International box-sizing Awareness Day

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Chris Coyier on (Updated on )

It’s February 1st today, which I’ve decided to declare International box-sizing Awareness Day. In honor of, you guessed it, the most humble and undersung, yet awesome and useful CSS property: box-sizing.

The date corresponds to Paul Irish’s post where he introduced the concept of using it on every single element on the page. We’ve talked about it around here a few times as well.

Here it is, in all it’s glory:

*, *:before, *:after {
  -webkit-box-sizing: border-box; 
  -moz-box-sizing: border-box; 
  box-sizing: border-box;
You might also consider having box-sizing cascade with this technique. The box-sizing property doesn’t normally cascade, and you would be forcing it to, but it makes it a lot easier to override at a component level.

The default value for box-sizing is content-box, which is what we are overriding here. There is also a padding-box value but… kinda useless if you ask me. We’ll get to what this means shortly.

Notice we’re using the * selector to select all elements, as well as making pseudo elements use the same model, which otherwise wouldn’t be selected by the * selector alone.

Here’s the browser support situation. “-” = “this version and down”. “+” = “this version and up”.

*, *:before, *:after {
  /* Chrome 9-, Safari 5-, iOS 4.2-, Android 3-, Blackberry 7- */
  -webkit-box-sizing: border-box; 

  /* Firefox (desktop or Android) 28- */
  -moz-box-sizing: border-box;

  /* Firefox 29+, IE 8+, Chrome 10+, Safari 5.1+, Opera 9.5+, iOS 5+, Opera Mini Anything, Blackberry 10+, Android 4+ */
  box-sizing: border-box;

In the fairly near future we won’t need any prefixes at all for it, but I like to just leave that kind of thing to Autoprefixer.

Why all the HOO-RAH?!

It makes working with boxes so super duper much nicer.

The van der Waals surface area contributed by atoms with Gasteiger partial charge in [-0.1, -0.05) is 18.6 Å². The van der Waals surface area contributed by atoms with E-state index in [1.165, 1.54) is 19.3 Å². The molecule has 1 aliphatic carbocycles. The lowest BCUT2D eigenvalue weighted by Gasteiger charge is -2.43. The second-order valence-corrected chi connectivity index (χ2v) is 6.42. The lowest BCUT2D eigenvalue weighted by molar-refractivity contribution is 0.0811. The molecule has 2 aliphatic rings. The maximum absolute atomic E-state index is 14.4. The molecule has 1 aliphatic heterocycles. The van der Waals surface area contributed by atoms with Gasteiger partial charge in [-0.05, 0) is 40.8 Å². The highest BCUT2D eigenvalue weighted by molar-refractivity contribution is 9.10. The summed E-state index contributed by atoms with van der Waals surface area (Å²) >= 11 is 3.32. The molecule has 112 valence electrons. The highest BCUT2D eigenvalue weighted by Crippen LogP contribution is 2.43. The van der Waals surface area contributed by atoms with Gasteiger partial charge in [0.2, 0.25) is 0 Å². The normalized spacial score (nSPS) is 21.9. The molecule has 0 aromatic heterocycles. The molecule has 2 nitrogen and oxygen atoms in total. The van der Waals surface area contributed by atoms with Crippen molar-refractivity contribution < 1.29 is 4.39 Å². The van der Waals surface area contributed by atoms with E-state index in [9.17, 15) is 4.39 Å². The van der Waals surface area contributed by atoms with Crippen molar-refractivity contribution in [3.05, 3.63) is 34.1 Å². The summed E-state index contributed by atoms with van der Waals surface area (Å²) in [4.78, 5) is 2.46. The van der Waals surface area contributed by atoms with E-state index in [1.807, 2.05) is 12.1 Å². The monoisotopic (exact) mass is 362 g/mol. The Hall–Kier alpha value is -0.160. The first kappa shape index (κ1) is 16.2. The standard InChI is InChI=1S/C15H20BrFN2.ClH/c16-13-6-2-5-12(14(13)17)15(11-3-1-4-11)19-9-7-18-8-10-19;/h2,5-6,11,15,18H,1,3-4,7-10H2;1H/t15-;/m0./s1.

When you set the width of an element, that’s the width that it is. If you set the width to 25%, it will take up 1/4 of the horizontal space available in its parent element. That’s it.

That’s not always the case. With the default box-sizing, as soon as an element has either padding or border applied, the actual rendered width is wider than the width you set.

Actual width = width + border-left + border-right + padding-left + padding-right

The math is bad enough, but when combined with percentages (or any mixed units, really) the result is impossible to do in your head and, more importantly, ends up being some useless number that you can’t do anything with.

You might think of it this way: with box-sizing: border-box the padding and border press their way inside the box rather than expand the box. The result is a box the exact width you set it to be and can count on.

Columns is a particularly useful case, but this comes in useful all the time and becomes one of those things that just makes CSS development better.

Remember to read Paul’s original post which covers some more ground like performance (don’t worry about it), jQuery (don’t worry about it), and third-party content (easy to fix).

Happy International box-sizing Awareness Day! Maybe next year we can get organized about it and all wear groovy square sunglasses or something.